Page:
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Fixin' Healthcare

Friday, April 21, 2006

The Lifestyle Chronicles - Oh, The Things You Will See

Two interesting examples of adaptation to change might be instructive for addressing problems that confront medical care today. One is the adaptation of automobile manufacturing to a shift in market conditions (Wall Street Journal, April 11, 2006) and the other is the development of container shipping.

For many years the automobile industry sold car models in large volume and assembly plants dedicated to one model operated at full capacity. However, when sales volume dropped expensive plants and equipment became idle because car models were not engineered for compatability of assembly. This has become a severe problem as market conditions for automobiles has changed resulting in rare mega-selling models.

The Japanese were first to develop flexible assembly plants to produce more than one car model. This required engineering the cars for compatibility of assemby and organization of the plant for rapid change-over from one model to another. The Japanese companies have reaped the rewards of this foresight. Now, Chrysler has moved in this direction and is gaining an edge on GM and Ford who have been slow to adapt.

The Box is a book by Marc Levinson that describes another example of adaptation. The history of cargo shipping is the slow and expensive moving of a wide variety of packages by the the muscle of stevedores and other heavy lifters. That changed with the standardized shipping container (the box) that could be moved from one means of transportation to another by machine or crane. Malcom McLean introduced the lifting of trailer bodies directly on ships at portside. An example is given of a 94% drop in costs shipping beer from Newark, N.J. to Miami.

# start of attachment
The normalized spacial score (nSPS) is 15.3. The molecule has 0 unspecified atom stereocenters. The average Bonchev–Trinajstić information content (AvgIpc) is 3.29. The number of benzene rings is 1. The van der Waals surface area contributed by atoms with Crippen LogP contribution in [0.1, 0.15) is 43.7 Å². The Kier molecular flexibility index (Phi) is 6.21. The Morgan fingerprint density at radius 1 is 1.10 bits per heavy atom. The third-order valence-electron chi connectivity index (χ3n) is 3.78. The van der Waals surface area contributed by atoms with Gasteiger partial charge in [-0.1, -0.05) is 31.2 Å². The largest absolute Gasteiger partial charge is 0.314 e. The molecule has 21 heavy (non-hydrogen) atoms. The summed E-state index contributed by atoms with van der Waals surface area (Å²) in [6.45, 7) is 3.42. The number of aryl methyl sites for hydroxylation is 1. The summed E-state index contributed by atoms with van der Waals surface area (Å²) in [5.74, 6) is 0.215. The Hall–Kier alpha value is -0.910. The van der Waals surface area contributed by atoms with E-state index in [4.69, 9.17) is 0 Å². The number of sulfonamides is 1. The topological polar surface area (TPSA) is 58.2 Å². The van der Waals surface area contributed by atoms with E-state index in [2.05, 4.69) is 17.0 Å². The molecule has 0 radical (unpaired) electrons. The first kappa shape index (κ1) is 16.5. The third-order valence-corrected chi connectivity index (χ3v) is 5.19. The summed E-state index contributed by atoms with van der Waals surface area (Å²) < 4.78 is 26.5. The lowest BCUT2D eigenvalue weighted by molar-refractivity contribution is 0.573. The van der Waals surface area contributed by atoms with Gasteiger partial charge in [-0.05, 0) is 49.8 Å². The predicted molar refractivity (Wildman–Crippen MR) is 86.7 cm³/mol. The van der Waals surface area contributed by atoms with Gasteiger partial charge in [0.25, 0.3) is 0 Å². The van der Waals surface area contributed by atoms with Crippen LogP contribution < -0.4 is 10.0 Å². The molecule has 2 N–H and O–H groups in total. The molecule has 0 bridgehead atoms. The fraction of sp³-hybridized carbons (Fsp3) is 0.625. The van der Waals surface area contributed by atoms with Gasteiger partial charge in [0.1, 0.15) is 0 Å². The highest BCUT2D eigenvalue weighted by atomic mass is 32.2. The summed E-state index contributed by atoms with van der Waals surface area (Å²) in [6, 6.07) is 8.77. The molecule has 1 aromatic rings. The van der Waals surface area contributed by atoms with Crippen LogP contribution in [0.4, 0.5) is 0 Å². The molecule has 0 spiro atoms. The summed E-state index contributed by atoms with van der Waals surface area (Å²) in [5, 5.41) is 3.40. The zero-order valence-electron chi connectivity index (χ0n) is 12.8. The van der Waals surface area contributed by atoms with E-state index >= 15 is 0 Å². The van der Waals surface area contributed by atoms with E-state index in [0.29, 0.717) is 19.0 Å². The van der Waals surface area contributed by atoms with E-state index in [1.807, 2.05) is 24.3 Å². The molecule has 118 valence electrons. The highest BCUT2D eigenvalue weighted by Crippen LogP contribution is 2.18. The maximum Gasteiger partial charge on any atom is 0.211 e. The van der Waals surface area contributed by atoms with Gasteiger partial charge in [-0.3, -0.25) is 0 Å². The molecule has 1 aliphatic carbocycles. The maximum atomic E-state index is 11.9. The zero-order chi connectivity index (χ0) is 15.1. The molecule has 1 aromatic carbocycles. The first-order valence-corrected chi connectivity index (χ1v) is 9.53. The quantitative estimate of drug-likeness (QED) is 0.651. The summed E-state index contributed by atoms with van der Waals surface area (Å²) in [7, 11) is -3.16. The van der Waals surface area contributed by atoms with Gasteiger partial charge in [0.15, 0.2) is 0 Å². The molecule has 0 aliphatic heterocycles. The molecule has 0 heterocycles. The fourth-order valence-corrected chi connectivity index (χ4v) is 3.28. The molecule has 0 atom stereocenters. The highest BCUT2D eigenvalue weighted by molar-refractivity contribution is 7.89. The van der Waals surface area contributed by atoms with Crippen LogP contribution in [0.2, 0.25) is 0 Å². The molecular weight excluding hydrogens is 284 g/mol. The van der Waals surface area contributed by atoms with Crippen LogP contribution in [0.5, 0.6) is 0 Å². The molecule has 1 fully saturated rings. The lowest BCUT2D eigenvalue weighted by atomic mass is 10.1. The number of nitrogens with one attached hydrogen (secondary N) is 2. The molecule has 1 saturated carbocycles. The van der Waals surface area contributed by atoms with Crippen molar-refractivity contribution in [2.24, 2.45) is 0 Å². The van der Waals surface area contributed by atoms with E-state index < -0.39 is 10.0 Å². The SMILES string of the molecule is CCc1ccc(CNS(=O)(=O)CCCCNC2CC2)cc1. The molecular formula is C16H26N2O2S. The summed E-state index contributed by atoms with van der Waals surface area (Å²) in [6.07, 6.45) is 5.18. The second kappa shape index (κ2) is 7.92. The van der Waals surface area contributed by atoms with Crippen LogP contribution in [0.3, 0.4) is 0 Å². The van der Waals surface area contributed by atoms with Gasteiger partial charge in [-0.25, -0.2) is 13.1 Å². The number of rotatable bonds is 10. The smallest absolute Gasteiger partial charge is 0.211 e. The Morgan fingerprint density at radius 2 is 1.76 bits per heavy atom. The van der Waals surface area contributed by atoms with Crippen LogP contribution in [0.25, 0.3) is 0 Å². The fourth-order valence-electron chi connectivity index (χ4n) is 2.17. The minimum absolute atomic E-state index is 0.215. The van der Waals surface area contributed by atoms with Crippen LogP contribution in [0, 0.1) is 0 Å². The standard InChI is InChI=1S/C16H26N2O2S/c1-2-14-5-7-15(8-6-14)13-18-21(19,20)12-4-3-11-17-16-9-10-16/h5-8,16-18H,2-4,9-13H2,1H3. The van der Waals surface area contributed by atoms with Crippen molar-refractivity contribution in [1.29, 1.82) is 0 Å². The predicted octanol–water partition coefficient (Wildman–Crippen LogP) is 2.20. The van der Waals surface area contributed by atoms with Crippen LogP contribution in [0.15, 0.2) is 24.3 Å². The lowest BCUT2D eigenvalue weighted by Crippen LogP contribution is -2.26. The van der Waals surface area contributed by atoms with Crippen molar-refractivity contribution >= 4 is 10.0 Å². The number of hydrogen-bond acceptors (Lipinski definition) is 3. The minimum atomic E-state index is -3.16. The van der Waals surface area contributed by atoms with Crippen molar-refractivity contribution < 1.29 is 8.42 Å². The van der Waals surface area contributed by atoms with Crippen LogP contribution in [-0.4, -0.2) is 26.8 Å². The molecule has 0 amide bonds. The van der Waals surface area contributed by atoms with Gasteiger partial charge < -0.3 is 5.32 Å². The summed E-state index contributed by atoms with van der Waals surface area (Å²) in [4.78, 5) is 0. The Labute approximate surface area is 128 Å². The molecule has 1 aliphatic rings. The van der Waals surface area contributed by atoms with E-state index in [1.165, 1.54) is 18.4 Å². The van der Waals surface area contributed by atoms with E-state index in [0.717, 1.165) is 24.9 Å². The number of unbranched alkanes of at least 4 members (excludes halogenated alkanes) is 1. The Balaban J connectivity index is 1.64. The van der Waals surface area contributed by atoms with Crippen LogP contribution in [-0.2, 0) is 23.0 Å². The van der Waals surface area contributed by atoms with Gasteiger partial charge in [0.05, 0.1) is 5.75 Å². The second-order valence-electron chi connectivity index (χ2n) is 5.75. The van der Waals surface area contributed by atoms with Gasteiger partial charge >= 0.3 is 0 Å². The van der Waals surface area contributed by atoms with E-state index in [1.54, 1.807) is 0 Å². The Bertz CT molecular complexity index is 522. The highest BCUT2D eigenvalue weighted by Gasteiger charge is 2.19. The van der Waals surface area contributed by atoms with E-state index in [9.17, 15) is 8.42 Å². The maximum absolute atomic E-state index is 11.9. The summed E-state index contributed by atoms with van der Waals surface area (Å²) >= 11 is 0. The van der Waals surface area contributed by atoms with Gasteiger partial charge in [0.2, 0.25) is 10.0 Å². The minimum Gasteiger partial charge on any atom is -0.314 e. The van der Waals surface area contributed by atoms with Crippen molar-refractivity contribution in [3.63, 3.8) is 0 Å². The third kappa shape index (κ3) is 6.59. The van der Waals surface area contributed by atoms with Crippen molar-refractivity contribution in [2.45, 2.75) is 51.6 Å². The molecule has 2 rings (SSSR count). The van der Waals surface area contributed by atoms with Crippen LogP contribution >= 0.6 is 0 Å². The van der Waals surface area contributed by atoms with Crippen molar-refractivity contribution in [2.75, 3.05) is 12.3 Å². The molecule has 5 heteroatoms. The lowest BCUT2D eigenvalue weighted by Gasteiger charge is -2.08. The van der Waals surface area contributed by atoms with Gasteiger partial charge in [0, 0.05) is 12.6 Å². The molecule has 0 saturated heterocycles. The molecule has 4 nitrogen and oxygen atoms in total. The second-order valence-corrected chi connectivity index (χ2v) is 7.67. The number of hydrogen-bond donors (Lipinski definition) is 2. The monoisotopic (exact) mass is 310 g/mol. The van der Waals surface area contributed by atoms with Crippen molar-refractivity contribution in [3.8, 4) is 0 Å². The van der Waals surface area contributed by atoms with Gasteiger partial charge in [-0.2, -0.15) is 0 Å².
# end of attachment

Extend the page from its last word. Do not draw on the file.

For ten years McLean's innovation languished until the Vietnam War required rapid transport of huge amounts of material halfway around the world, and Japan's export boom of the mid-1960s. Ports that were willing to adapt prospered due to supercranes, reshaped docks, flexible labor contracts and connecting highways and railways. Newark, N.J. and Port Elizabeth would hasten the demise of antiquated and corrupt docks in Manhattan and Brooklyn. Boston and Phildelphia declined while Charleston, S.C., Savannah, GA and Los Angeles-Long Beach thrived.

These are examples of how market change, disruptive technology and innovative organization can produce success and cause failure. Medical care is involved in similar types of issues and searching for answers, e.g. application and dissemination of technology has been a constant struggle for medical care.

When change comes, some of it will be in the form of adjustments to the existing system, such as universal insurance coverage, different mechanisms for financing and application of information technology. But, the responses also will include actions and plans that redefine health care and change perspective as to its application.

These might be Humana using consumer oriented market research to develop programs that attract new business, a hospital in Portland, Oregon giving care to acutely ill patients at home or a risk-based health record vs a problem-based medical record.

Some are trying to create working models for community health care that emphasize health over sickness and create mechanisms for maintaining optimum health of populations. Finland is an example, Olmsted County in Minnesota has a model and Greenville County in S.C. has started to develop one. Steve Bellar has a model that addresses health and wellness for the individual.

There are other examples out there and more will come. Keep your eye on the development of innovative practices of public health that are oriented to primary and secondary prevention of illness and disease. I think communities all across America are moving in that direction.

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